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Visioning: You may lead, but is anyone following?

April 25, 2017 | by Ronald Keener

Very recently one of Thom Rainer’s podcast episodes (#321) carried what he calls a highlight that got me nodding my head and thinking “Boy, does he have that right.” That can often happen for all of us who get his amazing insights into ministry and church work, but this one was timely for me.

The highlight went this way, “Not everyone carries the same vision for the church that you do.”

Pastors run into that one with regularity, and it can be a career buster or at least a detour to growing healthy churches. I’m not a pastor, but it applies just as much to a lay person like me who served two years as chair of the leadership team/board of our congregation of 200 adults, until December of last year.

Thom’s highlight was made all the more vivid when a friend shared a comment from a parishioner the other week: “Ron wanted to make a mega church of us.” Like, how terrible it would have been to see dozens and even hundreds of people make decisions for Christ in those two years!

It’s true that I had aspirations for change in the congregation that might have set them on a path to transformation and to a place where they were not just surviving but thriving. About eight years old as a church, that was the result of a split from a denominational congregation in town after a messy fight and vote on the pastor, who lost that vote for retention of just seven people.

The split wasn’t his fault, and in fact, he was working toward transformation in the five years he had spent with the congregation. Some 300 people followed him when he left and agreed to form a non-denominational church that first met in the local college’s auditorium, then purchased an available church facility in the middle of town that well suited their needs.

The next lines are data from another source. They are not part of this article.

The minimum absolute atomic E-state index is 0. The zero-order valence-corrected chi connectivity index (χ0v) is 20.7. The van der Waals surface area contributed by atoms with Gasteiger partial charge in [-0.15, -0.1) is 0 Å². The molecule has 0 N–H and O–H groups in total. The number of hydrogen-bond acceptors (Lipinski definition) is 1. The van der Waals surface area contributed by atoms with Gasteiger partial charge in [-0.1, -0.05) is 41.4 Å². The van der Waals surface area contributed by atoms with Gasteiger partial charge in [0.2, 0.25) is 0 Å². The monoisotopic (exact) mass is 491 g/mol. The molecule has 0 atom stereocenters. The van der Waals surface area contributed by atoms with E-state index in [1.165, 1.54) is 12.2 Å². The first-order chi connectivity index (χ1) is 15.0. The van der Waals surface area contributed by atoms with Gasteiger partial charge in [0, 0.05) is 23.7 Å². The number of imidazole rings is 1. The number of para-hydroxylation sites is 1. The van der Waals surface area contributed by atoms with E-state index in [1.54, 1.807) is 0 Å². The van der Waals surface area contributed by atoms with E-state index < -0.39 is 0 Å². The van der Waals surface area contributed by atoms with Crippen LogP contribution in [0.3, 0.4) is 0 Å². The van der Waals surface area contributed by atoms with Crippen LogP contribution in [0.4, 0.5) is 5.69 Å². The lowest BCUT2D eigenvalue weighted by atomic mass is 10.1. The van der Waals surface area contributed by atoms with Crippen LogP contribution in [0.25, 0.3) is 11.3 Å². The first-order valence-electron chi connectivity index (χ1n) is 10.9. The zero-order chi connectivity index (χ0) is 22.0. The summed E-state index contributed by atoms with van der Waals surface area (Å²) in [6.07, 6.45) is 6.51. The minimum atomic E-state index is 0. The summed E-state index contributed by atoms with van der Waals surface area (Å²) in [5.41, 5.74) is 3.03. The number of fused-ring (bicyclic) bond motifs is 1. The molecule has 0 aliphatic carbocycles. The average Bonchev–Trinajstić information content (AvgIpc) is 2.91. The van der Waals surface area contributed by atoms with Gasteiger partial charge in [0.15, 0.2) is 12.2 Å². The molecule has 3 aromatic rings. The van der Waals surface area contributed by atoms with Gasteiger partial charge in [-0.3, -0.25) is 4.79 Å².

But to some degree, this pastor in his new church played it safe and hoped to stay on until near age 70. Any real change was just too risky in what was now a secure post.

To the matter of not sharing the same vision about growth, a pastor-friend of mine had these thoughts to offer: “The line I have used many times here is that I want to reach all the people God wants us to reach. Not a single person more, but not a single person less either. We are unfaithful to God’s call for us if we exceed either limit.

“That is followed with this question: Which of the people we are trying to reach do we not want to have here? Why them? Or, if we are getting too big, which of them do you want to leave? It forces them to reckon with the reality of what they are saying.”

But in my two years heading up the board, I made mistakes and was in too much of a hurry. There are lessons to be learned from the experience:

First, two years isn’t long enough to effect transformation; however, that word is used with a church. One better think long-term and plan on ups and downs; it is best to have the board solidly behind you in all respects. In my third month on the board, I proposed a consultant’s help, but that got shot down even with the pastor’s support.

Second, arrive first at the church’s vision and mission and use it constantly so that every member can repeat it without prodding. Keep it short. But more importantly, a vision requires implementation, it won’t happen just by repeating it. It should be reflected in the budget and goals. In the prior year, I led a small team of leaders in five meetings before we nailed it, but after that little was done to make it operational within the congregation through budgeting or visioning or goal setting.

Leading a church’s official board is not for the fainthearted. And there is room for a lot of mistakes. Moreover, I should have been looking over my shoulder to see if anyone was following me.


Ronald Keener

Ronald E. Keener was editor of the national business and leadership magazine, "Church Executive," for eight years, and writes from Chambersburg, Pa. His church interests lie with congregational transformation, church health movement, church strengthening and revitalization and reporting on churches that have not just survived but thrived. 

 



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